In 2003, side airbags were added to the options list for the GXE and the two SE-R models. Also, 15-inch wheels replaced the 14s on the entry-level cars.

2004 Nissan Sentra
2004 Nissan Sentra. Click image to enlarge

In 2004, Nissan changed the Sentra lineup again, this time giving the more economical versions new model designations. The XE became the 1.8 and the GXE was renamed the 1.8S. Also, an automatic transmission became standard equipment on the SE-R, while the Spec-V carried on with only the 6-speed manual. All models were also treated to a front-end restyling and different taillights.

The Sentra is reasonably fuel-efficient, but lags behind the class leading Toyota Corolla and Honda Civic in this regard. According to Natural Resources Canada’s fuel economy guide, early fifth-generation Sentras with the 1.8 litre engine and automatic transmission were rated at 9 l/100 km in city driving and 6.5 l/100 km on the highway. Those numbers improved steadily over the years – a 2003 or 2004 Sentra with the same engine/transmission combination uses 8.3 l/100 km in the city and 6.2 l/100 km on the highway. Expect less from the sporty models. Early 2.0 litre SE models use 9.8 and 7.2 l/100 km in city and highway driving respectively, while the later model SE-R’s 2.5 litre engine uses 10 to 10.8 l/100 km (city) and 7.3 to 7.8 l/100 km (highway).

The fifth-generation Sentra carried on this nameplate’s tradition of providing affordable transportation with a good dose of comfort and a measure of sporty behaviour for those who desired it. But while past Sentras have proven to be very reliable small cars, Consumer Reports gives the 2000-2004 model a below-average reliability rating, citing engine and electrical system problems as the main issues. Conversely, according to the Canadian Automobile Association’s 2003 Autopinion Vehicle Ownership Survey, the 2000-2002 Sentra is one of the top ten Canadian cars in terms of vehicle ownership satisfaction.

The fifth-generation Sentra protects front seat occupants well in front impacts, scoring four stars for driver and passenger in the U.S. National Highway Traffic Safety Administration’s front impact testing. It didn’t fare as well in side impact testing however, scoring just two stars for front seat occupant protection. The Sentra wasn’t tested for rear-seat side-impact protection.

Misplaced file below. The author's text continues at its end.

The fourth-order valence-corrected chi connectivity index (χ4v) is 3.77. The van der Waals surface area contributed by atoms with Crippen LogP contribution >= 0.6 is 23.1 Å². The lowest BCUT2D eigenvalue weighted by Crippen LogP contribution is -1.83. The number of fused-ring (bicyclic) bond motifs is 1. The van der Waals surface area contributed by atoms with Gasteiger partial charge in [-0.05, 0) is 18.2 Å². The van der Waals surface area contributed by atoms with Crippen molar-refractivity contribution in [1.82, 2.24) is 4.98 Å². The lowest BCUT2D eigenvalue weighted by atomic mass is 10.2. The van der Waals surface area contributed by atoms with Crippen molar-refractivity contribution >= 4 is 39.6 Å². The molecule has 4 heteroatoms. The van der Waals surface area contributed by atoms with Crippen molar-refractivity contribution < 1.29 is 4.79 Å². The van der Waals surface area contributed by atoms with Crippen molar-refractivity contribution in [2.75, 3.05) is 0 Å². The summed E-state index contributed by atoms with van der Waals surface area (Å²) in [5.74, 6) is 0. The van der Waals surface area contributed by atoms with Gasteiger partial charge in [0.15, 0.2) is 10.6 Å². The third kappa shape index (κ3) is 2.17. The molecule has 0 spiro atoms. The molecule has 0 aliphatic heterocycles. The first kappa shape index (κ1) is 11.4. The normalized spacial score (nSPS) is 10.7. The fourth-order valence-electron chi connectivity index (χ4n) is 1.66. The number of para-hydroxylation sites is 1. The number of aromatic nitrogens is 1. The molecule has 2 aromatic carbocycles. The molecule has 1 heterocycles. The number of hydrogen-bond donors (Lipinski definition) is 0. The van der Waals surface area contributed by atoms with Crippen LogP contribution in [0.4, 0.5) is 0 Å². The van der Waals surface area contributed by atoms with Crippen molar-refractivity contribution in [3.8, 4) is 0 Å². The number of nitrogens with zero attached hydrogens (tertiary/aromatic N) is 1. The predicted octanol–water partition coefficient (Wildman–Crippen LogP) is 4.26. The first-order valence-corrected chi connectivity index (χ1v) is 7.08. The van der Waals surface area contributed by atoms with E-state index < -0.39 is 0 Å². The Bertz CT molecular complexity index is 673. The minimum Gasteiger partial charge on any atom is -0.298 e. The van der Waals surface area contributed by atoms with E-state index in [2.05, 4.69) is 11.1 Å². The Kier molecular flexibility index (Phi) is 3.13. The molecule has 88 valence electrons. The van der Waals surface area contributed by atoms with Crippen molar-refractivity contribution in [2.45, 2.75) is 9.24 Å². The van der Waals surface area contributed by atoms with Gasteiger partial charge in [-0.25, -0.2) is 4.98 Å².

Compared to other cars in the small sedan category, the Sentra has few glaring vices but similarly it doesn’t shine in any particular area. The Toyota Corolla and Honda Civic are more fuel-efficient. The Mazda Protege offers a sportier character (excluding the top-end Sentra SE and SE-R models) and both it and the Hyundai Elantra are more distinctively styled and roomier inside. The Sentra competes on an equal footing with the latter two cars price wise on the used market, and the SE-R models are an affordable and more practical alternative to other sporty small cars that aren’t available with four doors.


Transport Canada Recall Number 2003285. Units affected: 52,158

2000-2003: On certain vehicles, the foam material used for the interior lining of the Engine Control Module (ECM) box out-gasses sulphur as it cures. If one of the resistors inside the ECM has a crack on the surface coating, the gas may cause corrosion of the resistor. This could cause the Malfunction Indicator Light to come on, poor drivability (idle instability, poor acceleration), or the engine to stop running without warning during vehicle operation. Correction: Dealer will remove the inside lining material from the ECM box.

Transport Canada Recall Number 2001277. Units affected: 12584

2000-2001: Certain passenger vehicles equipped with a 1.8-litre engine. The engine could stop running while being driven due to a defective crank position sensor. This could also result in the “service engine soon” warning light coming on or reduced engine power. If the engine stops running while driving, this could result in a crash. Correction: dealers will replace the crank position sensors.

Transport Canada Recall Number 2003267. Units affected: 74143

2000-2003: On certain vehicles, the circuit board for the crank position sensor may have an improper solder joint. This could cause the Service Engine Soon warning light to come on, create a no start condition, cause reduced engine power, or cause the engine to stop running without warning during vehicle operation. Correction: Dealer will replace the crank position sensors.